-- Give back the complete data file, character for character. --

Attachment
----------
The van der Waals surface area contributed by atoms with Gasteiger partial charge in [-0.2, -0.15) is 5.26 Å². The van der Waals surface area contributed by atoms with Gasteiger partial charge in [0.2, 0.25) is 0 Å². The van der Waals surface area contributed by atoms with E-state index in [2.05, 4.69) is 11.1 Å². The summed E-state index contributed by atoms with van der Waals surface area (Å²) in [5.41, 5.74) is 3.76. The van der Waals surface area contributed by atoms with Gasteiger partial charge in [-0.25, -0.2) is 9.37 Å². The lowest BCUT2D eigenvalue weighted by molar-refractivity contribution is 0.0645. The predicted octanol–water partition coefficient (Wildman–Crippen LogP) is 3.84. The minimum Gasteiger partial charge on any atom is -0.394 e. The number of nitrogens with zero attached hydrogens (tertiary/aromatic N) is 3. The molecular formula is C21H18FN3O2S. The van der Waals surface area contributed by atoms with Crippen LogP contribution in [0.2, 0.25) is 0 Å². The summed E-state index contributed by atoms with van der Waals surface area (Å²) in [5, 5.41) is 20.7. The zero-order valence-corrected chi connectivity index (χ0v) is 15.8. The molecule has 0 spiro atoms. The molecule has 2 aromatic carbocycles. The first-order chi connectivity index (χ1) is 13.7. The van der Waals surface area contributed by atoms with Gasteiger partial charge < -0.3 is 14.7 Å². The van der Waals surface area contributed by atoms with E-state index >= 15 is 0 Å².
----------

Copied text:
The van der Waals surface area contributed by atoms with Gasteiger partial charge in [-0.2, -0.15) is 5.26 Å². The van der Waals surface area contributed by atoms with Gasteiger partial charge in [0.2, 0.25) is 0 Å². The van der Waals surface area contributed by atoms with E-state index in [2.05, 4.69) is 11.1 Å². The summed E-state index contributed by atoms with van der Waals surface area (Å²) in [5.41, 5.74) is 3.76. The van der Waals surface area contributed by atoms with Gasteiger partial charge in [-0.25, -0.2) is 9.37 Å². The lowest BCUT2D eigenvalue weighted by molar-refractivity contribution is 0.0645. The predicted octanol–water partition coefficient (Wildman–Crippen LogP) is 3.84. The minimum Gasteiger partial charge on any atom is -0.394 e. The number of nitrogens with zero attached hydrogens (tertiary/aromatic N) is 3. The molecular formula is C21H18FN3O2S. The van der Waals surface area contributed by atoms with Crippen LogP contribution in [0.2, 0.25) is 0 Å². The summed E-state index contributed by atoms with van der Waals surface area (Å²) in [5, 5.41) is 20.7. The zero-order valence-corrected chi connectivity index (χ0v) is 15.8. The molecule has 0 spiro atoms. The molecule has 2 aromatic carbocycles. The first-order chi connectivity index (χ1) is 13.7. The van der Waals surface area contributed by atoms with Gasteiger partial charge < -0.3 is 14.7 Å². The van der Waals surface area contributed by atoms with E-state index >= 15 is 0 Å².